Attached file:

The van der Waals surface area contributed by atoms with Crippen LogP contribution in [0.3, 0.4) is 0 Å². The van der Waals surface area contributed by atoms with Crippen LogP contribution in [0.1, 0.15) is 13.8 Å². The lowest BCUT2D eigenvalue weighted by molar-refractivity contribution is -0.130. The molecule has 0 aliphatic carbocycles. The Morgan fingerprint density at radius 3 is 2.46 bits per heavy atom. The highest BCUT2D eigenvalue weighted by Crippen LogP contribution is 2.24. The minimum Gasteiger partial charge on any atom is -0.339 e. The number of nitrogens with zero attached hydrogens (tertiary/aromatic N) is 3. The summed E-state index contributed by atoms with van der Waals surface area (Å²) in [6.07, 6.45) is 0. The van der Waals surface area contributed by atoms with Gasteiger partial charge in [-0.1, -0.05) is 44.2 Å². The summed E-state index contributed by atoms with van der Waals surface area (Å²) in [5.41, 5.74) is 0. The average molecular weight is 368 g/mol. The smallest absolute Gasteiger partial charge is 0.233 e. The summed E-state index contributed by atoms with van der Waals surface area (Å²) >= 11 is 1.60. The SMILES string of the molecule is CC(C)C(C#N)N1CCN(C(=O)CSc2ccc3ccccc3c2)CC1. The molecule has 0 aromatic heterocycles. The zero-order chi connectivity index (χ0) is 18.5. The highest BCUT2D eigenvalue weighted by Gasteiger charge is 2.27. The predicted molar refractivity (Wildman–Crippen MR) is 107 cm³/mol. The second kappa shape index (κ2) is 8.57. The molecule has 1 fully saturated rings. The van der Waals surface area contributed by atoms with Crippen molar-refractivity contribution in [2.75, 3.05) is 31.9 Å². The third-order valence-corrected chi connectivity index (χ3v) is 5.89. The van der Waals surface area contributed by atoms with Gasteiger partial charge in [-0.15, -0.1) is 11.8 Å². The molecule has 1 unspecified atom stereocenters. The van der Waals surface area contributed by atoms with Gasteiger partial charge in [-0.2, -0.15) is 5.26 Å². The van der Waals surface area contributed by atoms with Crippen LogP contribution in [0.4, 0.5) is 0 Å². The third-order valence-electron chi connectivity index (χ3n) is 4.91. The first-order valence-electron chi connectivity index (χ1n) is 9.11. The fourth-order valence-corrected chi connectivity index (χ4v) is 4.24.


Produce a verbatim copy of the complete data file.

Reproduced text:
The van der Waals surface area contributed by atoms with Crippen LogP contribution in [0.3, 0.4) is 0 Å². The van der Waals surface area contributed by atoms with Crippen LogP contribution in [0.1, 0.15) is 13.8 Å². The lowest BCUT2D eigenvalue weighted by molar-refractivity contribution is -0.130. The molecule has 0 aliphatic carbocycles. The Morgan fingerprint density at radius 3 is 2.46 bits per heavy atom. The highest BCUT2D eigenvalue weighted by Crippen LogP contribution is 2.24. The minimum Gasteiger partial charge on any atom is -0.339 e. The number of nitrogens with zero attached hydrogens (tertiary/aromatic N) is 3. The summed E-state index contributed by atoms with van der Waals surface area (Å²) in [6.07, 6.45) is 0. The van der Waals surface area contributed by atoms with Gasteiger partial charge in [-0.1, -0.05) is 44.2 Å². The summed E-state index contributed by atoms with van der Waals surface area (Å²) in [5.41, 5.74) is 0. The average molecular weight is 368 g/mol. The smallest absolute Gasteiger partial charge is 0.233 e. The summed E-state index contributed by atoms with van der Waals surface area (Å²) >= 11 is 1.60. The SMILES string of the molecule is CC(C)C(C#N)N1CCN(C(=O)CSc2ccc3ccccc3c2)CC1. The molecule has 0 aromatic heterocycles. The zero-order chi connectivity index (χ0) is 18.5. The highest BCUT2D eigenvalue weighted by Gasteiger charge is 2.27. The predicted molar refractivity (Wildman–Crippen MR) is 107 cm³/mol. The second kappa shape index (κ2) is 8.57. The molecule has 1 fully saturated rings. The van der Waals surface area contributed by atoms with Crippen molar-refractivity contribution in [2.75, 3.05) is 31.9 Å². The third-order valence-corrected chi connectivity index (χ3v) is 5.89. The van der Waals surface area contributed by atoms with Gasteiger partial charge in [-0.15, -0.1) is 11.8 Å². The molecule has 1 unspecified atom stereocenters. The van der Waals surface area contributed by atoms with Gasteiger partial charge in [-0.2, -0.15) is 5.26 Å². The van der Waals surface area contributed by atoms with Crippen LogP contribution in [0.4, 0.5) is 0 Å². The third-order valence-electron chi connectivity index (χ3n) is 4.91. The first-order valence-electron chi connectivity index (χ1n) is 9.11. The fourth-order valence-corrected chi connectivity index (χ4v) is 4.24.